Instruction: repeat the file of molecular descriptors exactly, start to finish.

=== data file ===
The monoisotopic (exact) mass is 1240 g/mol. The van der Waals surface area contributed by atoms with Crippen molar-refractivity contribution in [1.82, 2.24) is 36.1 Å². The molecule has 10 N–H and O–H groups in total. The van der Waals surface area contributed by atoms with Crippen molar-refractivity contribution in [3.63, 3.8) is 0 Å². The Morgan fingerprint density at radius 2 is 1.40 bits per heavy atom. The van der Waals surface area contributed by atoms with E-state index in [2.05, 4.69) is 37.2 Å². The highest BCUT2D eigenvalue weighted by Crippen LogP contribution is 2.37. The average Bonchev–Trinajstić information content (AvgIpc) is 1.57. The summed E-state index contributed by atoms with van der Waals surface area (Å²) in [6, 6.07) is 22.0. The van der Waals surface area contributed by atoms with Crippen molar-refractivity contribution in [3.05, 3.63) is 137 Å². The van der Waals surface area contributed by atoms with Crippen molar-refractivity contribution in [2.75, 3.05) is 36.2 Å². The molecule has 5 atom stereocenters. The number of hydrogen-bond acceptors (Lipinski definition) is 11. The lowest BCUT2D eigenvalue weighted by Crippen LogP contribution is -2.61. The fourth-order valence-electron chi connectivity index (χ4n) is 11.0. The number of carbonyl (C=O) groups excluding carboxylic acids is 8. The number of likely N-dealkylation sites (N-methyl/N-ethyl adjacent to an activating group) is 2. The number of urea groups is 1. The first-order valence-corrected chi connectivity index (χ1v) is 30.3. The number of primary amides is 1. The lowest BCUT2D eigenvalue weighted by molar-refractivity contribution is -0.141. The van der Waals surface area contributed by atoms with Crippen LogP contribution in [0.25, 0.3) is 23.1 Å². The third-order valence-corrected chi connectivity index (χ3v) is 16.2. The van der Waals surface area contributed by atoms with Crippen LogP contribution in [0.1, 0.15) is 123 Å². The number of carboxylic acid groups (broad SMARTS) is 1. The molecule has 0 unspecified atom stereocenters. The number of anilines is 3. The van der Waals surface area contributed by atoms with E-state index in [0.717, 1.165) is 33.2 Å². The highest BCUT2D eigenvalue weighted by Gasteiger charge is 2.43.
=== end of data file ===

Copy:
The monoisotopic (exact) mass is 1240 g/mol. The van der Waals surface area contributed by atoms with Crippen molar-refractivity contribution in [1.82, 2.24) is 36.1 Å². The molecule has 10 N–H and O–H groups in total. The van der Waals surface area contributed by atoms with Crippen molar-refractivity contribution in [3.63, 3.8) is 0 Å². The Morgan fingerprint density at radius 2 is 1.40 bits per heavy atom. The van der Waals surface area contributed by atoms with E-state index in [2.05, 4.69) is 37.2 Å². The highest BCUT2D eigenvalue weighted by Crippen LogP contribution is 2.37. The average Bonchev–Trinajstić information content (AvgIpc) is 1.57. The summed E-state index contributed by atoms with van der Waals surface area (Å²) in [6, 6.07) is 22.0. The van der Waals surface area contributed by atoms with Crippen molar-refractivity contribution in [3.05, 3.63) is 137 Å². The van der Waals surface area contributed by atoms with Crippen molar-refractivity contribution in [2.75, 3.05) is 36.2 Å². The molecule has 5 atom stereocenters. The number of hydrogen-bond acceptors (Lipinski definition) is 11. The lowest BCUT2D eigenvalue weighted by Crippen LogP contribution is -2.61. The fourth-order valence-electron chi connectivity index (χ4n) is 11.0. The number of carbonyl (C=O) groups excluding carboxylic acids is 8. The number of likely N-dealkylation sites (N-methyl/N-ethyl adjacent to an activating group) is 2. The number of urea groups is 1. The first-order valence-corrected chi connectivity index (χ1v) is 30.3. The number of primary amides is 1. The lowest BCUT2D eigenvalue weighted by molar-refractivity contribution is -0.141. The van der Waals surface area contributed by atoms with Crippen LogP contribution in [0.25, 0.3) is 23.1 Å². The third-order valence-corrected chi connectivity index (χ3v) is 16.2. The van der Waals surface area contributed by atoms with Crippen LogP contribution in [0.1, 0.15) is 123 Å². The number of carboxylic acid groups (broad SMARTS) is 1. The molecule has 0 unspecified atom stereocenters. The number of anilines is 3. The van der Waals surface area contributed by atoms with E-state index in [0.717, 1.165) is 33.2 Å². The highest BCUT2D eigenvalue weighted by Gasteiger charge is 2.43.